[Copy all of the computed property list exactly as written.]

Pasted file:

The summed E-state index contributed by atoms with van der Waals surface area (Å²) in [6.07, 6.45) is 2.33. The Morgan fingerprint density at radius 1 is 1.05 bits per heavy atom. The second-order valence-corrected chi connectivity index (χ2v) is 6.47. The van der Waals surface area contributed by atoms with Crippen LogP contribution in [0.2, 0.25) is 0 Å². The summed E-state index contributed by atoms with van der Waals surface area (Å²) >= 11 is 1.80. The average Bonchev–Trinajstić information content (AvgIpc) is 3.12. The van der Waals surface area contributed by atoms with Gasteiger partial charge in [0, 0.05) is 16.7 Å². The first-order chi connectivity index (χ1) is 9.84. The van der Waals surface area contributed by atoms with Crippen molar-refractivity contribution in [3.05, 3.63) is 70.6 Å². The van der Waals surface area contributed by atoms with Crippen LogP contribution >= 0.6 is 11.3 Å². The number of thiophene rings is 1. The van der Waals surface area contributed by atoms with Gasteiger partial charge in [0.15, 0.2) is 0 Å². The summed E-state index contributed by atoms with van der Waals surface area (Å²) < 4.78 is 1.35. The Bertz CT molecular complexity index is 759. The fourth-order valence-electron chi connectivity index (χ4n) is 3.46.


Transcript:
The summed E-state index contributed by atoms with van der Waals surface area (Å²) in [6.07, 6.45) is 2.33. The Morgan fingerprint density at radius 1 is 1.05 bits per heavy atom. The second-order valence-corrected chi connectivity index (χ2v) is 6.47. The van der Waals surface area contributed by atoms with Crippen LogP contribution in [0.2, 0.25) is 0 Å². The summed E-state index contributed by atoms with van der Waals surface area (Å²) >= 11 is 1.80. The average Bonchev–Trinajstić information content (AvgIpc) is 3.12. The van der Waals surface area contributed by atoms with Gasteiger partial charge in [0, 0.05) is 16.7 Å². The first-order chi connectivity index (χ1) is 9.84. The van der Waals surface area contributed by atoms with Crippen molar-refractivity contribution in [3.05, 3.63) is 70.6 Å². The van der Waals surface area contributed by atoms with Crippen LogP contribution >= 0.6 is 11.3 Å². The number of thiophene rings is 1. The van der Waals surface area contributed by atoms with Gasteiger partial charge in [0.15, 0.2) is 0 Å². The summed E-state index contributed by atoms with van der Waals surface area (Å²) < 4.78 is 1.35. The Bertz CT molecular complexity index is 759. The fourth-order valence-electron chi connectivity index (χ4n) is 3.46.